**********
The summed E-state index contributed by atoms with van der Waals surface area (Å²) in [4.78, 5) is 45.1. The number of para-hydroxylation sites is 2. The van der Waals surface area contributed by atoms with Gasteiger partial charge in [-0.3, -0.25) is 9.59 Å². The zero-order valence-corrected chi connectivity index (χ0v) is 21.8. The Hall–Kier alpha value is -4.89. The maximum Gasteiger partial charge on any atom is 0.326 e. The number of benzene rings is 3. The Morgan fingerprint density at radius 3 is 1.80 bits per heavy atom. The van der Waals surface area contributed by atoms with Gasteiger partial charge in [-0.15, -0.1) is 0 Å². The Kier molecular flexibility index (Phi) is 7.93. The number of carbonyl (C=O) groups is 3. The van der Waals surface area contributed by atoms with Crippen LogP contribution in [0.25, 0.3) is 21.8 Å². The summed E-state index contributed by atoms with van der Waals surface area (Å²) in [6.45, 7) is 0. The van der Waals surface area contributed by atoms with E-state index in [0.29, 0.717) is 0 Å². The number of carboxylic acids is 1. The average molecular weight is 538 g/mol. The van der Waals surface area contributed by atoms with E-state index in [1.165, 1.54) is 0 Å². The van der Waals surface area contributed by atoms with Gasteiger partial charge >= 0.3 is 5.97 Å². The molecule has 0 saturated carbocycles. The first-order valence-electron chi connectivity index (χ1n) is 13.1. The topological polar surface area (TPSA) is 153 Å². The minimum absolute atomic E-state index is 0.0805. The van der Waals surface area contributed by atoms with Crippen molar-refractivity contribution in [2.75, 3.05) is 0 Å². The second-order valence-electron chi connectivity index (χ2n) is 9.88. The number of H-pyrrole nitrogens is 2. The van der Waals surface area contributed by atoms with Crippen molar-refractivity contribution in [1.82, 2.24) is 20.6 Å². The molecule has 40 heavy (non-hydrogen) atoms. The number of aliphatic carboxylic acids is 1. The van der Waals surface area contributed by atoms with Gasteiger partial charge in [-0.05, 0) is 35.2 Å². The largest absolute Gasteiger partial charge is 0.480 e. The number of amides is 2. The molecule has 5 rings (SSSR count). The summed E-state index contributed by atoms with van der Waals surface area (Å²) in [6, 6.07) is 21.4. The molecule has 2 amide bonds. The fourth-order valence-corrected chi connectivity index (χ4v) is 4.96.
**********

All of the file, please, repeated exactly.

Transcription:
The summed E-state index contributed by atoms with van der Waals surface area (Å²) in [4.78, 5) is 45.1. The number of para-hydroxylation sites is 2. The van der Waals surface area contributed by atoms with Gasteiger partial charge in [-0.3, -0.25) is 9.59 Å². The zero-order valence-corrected chi connectivity index (χ0v) is 21.8. The Hall–Kier alpha value is -4.89. The maximum Gasteiger partial charge on any atom is 0.326 e. The number of benzene rings is 3. The Morgan fingerprint density at radius 3 is 1.80 bits per heavy atom. The van der Waals surface area contributed by atoms with Gasteiger partial charge in [-0.15, -0.1) is 0 Å². The Kier molecular flexibility index (Phi) is 7.93. The number of carbonyl (C=O) groups is 3. The van der Waals surface area contributed by atoms with Crippen LogP contribution in [0.25, 0.3) is 21.8 Å². The summed E-state index contributed by atoms with van der Waals surface area (Å²) in [6.45, 7) is 0. The van der Waals surface area contributed by atoms with E-state index in [0.29, 0.717) is 0 Å². The number of carboxylic acids is 1. The average molecular weight is 538 g/mol. The van der Waals surface area contributed by atoms with E-state index in [1.165, 1.54) is 0 Å². The van der Waals surface area contributed by atoms with Gasteiger partial charge >= 0.3 is 5.97 Å². The molecule has 0 saturated carbocycles. The first-order valence-electron chi connectivity index (χ1n) is 13.1. The topological polar surface area (TPSA) is 153 Å². The minimum absolute atomic E-state index is 0.0805. The van der Waals surface area contributed by atoms with Crippen molar-refractivity contribution in [2.75, 3.05) is 0 Å². The second-order valence-electron chi connectivity index (χ2n) is 9.88. The number of H-pyrrole nitrogens is 2. The van der Waals surface area contributed by atoms with Crippen molar-refractivity contribution in [1.82, 2.24) is 20.6 Å². The molecule has 40 heavy (non-hydrogen) atoms. The number of aliphatic carboxylic acids is 1. The van der Waals surface area contributed by atoms with Gasteiger partial charge in [-0.05, 0) is 35.2 Å². The largest absolute Gasteiger partial charge is 0.480 e. The number of amides is 2. The molecule has 5 rings (SSSR count). The summed E-state index contributed by atoms with van der Waals surface area (Å²) in [6, 6.07) is 21.4. The molecule has 2 amide bonds. The fourth-order valence-corrected chi connectivity index (χ4v) is 4.96.